Long, long, before I ever became a journalist, the saying “Sticks and stones may break my bones, but words will never hurt me”, struck me as both a massive oversimplification and a huge understatement concerning words and their power. Yet, regardless of which side of the fence you sit over that old nursery rhyme, if you are reading this, you’re probably firmly of the opinion that “A picture is worth a thousand words” – yet, rarely do we consider the consequences.

My career began in an analogue world; and so, I always believed that Photographers and Picture Editors had a moral duty to abide by standards of reputable journalism. Believing, there is a line that should never be crossed. In today’s digital universe with cries of “fake news” and “alternative facts” I believe that even more so. Find that line, and for prudence’s sake, take one small step back.

I know, sat here at my warm safe desk, browsing images of the dead and the dying it seems such a first-world problem. Yet, the war in Ukraine has seen lines crossed in so many ways. Perhaps it’s my age, or echoes of all the other images I’ve seen, or taken. But trawling the wires for images the right side of the line has been disturbing in ways it never was before. And don’t dare say it’s because the refugees are white – regardless of race no death should be tolerable. I can’t forget Iraq or Afghanistan, but mercifully, I’ve been blessed with a really bad memory, so on the whole I forget enough.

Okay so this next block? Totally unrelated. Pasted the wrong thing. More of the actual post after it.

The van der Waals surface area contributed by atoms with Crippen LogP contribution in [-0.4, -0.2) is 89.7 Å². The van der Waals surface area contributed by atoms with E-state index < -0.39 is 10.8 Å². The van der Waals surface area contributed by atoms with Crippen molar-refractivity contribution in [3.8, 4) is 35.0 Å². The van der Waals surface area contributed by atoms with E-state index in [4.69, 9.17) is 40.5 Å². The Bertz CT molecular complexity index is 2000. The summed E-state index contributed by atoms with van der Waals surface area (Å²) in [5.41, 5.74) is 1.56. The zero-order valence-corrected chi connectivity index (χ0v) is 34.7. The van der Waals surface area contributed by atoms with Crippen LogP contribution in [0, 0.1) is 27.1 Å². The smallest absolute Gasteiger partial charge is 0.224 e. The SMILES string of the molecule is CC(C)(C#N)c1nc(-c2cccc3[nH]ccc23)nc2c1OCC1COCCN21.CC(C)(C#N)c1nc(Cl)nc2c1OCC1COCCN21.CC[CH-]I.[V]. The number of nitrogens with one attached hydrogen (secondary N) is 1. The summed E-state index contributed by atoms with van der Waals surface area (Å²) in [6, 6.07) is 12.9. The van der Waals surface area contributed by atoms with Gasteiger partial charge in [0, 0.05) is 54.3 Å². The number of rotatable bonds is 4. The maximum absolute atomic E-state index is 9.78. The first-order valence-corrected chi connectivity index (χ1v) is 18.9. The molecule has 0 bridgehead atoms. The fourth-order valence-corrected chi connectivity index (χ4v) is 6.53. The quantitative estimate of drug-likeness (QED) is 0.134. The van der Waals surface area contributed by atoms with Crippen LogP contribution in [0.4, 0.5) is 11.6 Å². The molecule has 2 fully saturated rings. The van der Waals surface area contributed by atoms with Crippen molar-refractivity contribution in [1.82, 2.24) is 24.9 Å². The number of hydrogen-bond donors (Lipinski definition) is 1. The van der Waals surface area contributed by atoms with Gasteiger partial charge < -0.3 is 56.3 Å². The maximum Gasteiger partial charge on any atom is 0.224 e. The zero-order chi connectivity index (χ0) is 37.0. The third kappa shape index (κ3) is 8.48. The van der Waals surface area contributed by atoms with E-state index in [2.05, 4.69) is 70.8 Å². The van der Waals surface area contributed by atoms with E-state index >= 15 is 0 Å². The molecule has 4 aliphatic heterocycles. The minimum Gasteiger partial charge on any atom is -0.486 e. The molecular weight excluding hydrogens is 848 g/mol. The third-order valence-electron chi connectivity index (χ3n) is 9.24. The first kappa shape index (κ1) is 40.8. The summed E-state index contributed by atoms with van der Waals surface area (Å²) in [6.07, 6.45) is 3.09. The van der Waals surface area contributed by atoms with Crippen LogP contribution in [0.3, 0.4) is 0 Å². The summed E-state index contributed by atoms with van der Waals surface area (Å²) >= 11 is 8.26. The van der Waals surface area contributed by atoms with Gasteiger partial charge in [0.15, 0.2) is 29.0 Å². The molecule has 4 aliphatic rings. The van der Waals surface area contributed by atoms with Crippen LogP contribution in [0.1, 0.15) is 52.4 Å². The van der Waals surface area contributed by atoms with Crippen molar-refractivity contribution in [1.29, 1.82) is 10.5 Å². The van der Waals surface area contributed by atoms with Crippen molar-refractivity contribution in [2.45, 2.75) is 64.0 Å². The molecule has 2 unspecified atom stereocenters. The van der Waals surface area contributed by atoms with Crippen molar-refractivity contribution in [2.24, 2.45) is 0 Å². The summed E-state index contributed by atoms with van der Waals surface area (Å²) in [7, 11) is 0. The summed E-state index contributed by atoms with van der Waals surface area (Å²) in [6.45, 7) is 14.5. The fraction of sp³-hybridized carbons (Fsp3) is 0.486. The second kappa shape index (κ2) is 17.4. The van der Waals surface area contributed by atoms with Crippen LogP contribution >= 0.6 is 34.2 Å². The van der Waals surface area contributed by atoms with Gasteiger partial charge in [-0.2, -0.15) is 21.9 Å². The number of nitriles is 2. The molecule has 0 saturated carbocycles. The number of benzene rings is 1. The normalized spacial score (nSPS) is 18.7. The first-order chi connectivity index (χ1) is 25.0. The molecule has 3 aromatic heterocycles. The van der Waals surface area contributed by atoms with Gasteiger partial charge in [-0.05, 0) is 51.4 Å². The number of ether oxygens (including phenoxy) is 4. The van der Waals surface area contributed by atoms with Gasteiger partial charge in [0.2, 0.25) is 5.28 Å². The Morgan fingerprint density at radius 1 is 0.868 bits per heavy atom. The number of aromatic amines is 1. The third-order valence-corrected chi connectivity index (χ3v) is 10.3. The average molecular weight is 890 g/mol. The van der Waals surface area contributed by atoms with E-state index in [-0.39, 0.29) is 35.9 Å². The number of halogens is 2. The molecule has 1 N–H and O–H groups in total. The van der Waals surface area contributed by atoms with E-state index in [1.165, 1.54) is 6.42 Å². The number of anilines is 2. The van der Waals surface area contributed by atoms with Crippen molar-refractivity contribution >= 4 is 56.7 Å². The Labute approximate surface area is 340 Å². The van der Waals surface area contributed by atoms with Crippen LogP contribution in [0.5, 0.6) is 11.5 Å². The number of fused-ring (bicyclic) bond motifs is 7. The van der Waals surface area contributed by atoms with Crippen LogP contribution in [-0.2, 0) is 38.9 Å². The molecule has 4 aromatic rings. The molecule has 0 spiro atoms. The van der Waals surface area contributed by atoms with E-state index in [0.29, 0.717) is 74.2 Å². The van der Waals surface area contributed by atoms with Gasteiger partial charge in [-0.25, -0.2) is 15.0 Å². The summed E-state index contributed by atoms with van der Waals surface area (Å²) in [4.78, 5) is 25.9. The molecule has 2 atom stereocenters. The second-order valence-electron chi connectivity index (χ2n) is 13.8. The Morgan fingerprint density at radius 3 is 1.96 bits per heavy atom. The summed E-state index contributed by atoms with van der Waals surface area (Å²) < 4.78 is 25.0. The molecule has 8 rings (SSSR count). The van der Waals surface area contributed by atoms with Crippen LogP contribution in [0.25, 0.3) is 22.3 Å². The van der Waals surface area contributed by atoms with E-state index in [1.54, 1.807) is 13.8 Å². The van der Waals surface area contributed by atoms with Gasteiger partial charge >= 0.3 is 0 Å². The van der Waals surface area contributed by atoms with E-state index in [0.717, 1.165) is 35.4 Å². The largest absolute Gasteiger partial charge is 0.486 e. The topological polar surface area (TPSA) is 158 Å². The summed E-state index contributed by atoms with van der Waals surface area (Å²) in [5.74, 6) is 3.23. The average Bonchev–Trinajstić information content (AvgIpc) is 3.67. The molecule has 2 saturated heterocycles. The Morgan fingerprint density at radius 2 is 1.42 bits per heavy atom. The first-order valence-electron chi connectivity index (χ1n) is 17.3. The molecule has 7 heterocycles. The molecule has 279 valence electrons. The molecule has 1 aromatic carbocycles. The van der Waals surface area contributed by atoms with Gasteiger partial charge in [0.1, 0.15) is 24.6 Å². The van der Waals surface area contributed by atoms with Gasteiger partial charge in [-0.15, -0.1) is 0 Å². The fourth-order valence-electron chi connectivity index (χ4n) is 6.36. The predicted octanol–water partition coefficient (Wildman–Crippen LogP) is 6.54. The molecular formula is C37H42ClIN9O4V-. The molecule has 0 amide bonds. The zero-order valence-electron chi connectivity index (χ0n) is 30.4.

Yet, there are the images you can’t unsee; for me, one particular image pops unbidden into my head. In the ’90s, while working for the photographic agency Colorific! I edited Christopher Morris’s assignment on the fall of Vukovar (during the Croatian War of Independence), and one image had a profound effect on me. Strangely, and for some reason, that haunting image has become a mental shortcut for all that I have seen since.

Photo: Andy Blackmore (1000px)

Photo: Andy Blackmore (Chinock)

Perhaps this best explains why; in the film Minamata, while teaching photography, W Eugene Smith (Johnny Depp), enlightens Aileen Mioko (Minami Hinase), saying, “You know the Native Americans believed that a photograph would take a piece of the subject’s soul – but what gets left out of the fine print is that it can also take a piece of the photographer’s soul – you understand what I’m saying? It will break your heart. So, if you take it, you take it seriously”.

Now, I can’t find any record of W Eugene Smith ever using such words, yet, so much of me hopes he did. Whether it’s just honeyed Hollywood melodrama or a cynical MacGuffin, it strikes the right balance concerning the emotional tightrope walked by photographers and Picture Editors.

It’s all about empathy, enough to care, enough to do your job and inform the world, but not so much it induces vertigo, lest you lose balance and plunge into the abyss.

Andy Blackmore portrait, by-line pic, 21.05.22 © Gretel Ensignia

Andy Blackmore portrait, by-line pic, 21.05.22 © Gretel Ensignia

Article: Andy Blackmore has been in the business of photography for over forty years, currently, he’s Picture Editor and Chief Photographer with the financial newspaper City A.M, while previously he’s been Chief Photographer and Picture Editor at Metro, Picture Editor of the Independent on Sunday, The Independent and the Guardian.

The views expressed in this column are not necessarily those of Amateur Photographer magazine or Kelsey Media Limited. If you have an opinion you’d like to share on this topic, or any other photography related subject, email: ap.ed@kelsey.co.uk

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